The tablet market may be young, but white-box tablets have already grown into a substantial part of the market.
According to a recent report from NPD DisplaySearch, white-box tablets now account for one-third of the global tablet market. The research firm, which forecasts 2013 tablet shipments to increase 67 percent year-over-year to reach 256.5 million units, said custom tablets will maintain that one-third market share level for the next several years.
But there's a catch -- much of that white-box tablet growth is coming from overseas, NPD said.
"The rapid rise and establishment of white-box tablet PCs (tablets made by small local brands, mainly in China) is putting pressure on traditional notebook PCs," said Richard Shim, senior analyst with NPD DisplaySearch, in a press statement. "These low-cost tablets are reaching further into emerging regions where notebook PC penetration rates have remained low, resulting in cannibalization by tablet PCs."
While white-box tablet growth has spiked in China and emerging markets in Latin America, it hasn't yet blossomed in North America. Jeff Davis, senior vice president of sales at D&H Distributing, said that while the distributor's tablet sales tripled in its last fiscal year, thanks to strong Android device sales, D&H hasn't seen tablet components for white-box devices take off yet.
Android has also become popular in the white-box market. In a recent report on first-quarter tablet shipments, Strategy Analytics reported that Android owned 43.4 percent of the global branded tablet market, second to Apple's iOS. But when the firm included shipments of un-branded white-box tablets, Android's share jumped to 52 percent while iOS fell to 41 percent.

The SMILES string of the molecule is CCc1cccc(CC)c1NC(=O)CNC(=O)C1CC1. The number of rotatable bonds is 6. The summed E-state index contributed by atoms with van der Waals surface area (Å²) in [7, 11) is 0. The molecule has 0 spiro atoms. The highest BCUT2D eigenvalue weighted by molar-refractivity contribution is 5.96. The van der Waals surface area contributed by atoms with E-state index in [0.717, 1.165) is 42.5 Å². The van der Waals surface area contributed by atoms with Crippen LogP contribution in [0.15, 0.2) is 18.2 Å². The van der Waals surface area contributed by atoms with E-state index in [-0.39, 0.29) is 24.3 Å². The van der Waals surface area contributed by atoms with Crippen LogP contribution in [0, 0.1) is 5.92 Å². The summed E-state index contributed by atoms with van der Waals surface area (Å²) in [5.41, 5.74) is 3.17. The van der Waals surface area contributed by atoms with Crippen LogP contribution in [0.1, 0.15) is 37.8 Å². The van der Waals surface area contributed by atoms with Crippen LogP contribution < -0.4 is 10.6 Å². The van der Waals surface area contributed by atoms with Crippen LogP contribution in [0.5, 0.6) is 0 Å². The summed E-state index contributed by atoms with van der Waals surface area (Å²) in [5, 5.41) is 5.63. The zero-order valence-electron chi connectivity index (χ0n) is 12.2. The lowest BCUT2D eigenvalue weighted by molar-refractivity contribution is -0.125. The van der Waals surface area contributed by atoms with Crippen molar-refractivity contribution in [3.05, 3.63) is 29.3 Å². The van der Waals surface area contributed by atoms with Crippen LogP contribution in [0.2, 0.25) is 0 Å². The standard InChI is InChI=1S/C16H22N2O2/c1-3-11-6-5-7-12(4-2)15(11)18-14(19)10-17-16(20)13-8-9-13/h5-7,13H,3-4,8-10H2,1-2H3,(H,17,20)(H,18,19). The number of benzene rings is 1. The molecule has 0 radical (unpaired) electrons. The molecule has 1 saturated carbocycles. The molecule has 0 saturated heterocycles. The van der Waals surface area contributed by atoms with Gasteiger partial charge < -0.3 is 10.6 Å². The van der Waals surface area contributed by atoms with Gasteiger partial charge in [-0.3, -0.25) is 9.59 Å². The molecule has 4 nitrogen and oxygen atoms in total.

For some North American system builders, the custom tablet market spells opportunity. In a recent interview with CRN, Steve Dallman, Intel channel chief, said he believes custom tablets can grow around vertically oriented tablets and application-specific devices. Dallman also said tablet components are already available to North American system builders and that the options will continue to grow.
Other system builders, however, are leery of competing against the likes of Apple, Samsung and Microsoft in the tablet market space. Marty Lantz, chief technical officer of MapleTronics, a system builder based in Minnetonka, Minn., said he doesn't view the custom tablet space as a desirable market. "We don't want to survive on something that only has 3 or 4 margins points to make," he said. "We're looking at reselling tablets instead."
Along with low margins, pricing pressure could be a factor for system builders as the prices of tablets have fallen as the market has become more crowded. Davis said the smaller Android tablet market in particular has become tight, highlighting HP's new Slate 7, which is currently sold at $169.99, as an example of the trend.
"The pricing is very competitive," Davis said. "We're going to see some very unnatural price points for the 7-inch tablets as we get close to the holidays."
PUBLISHED MAY 13, 2013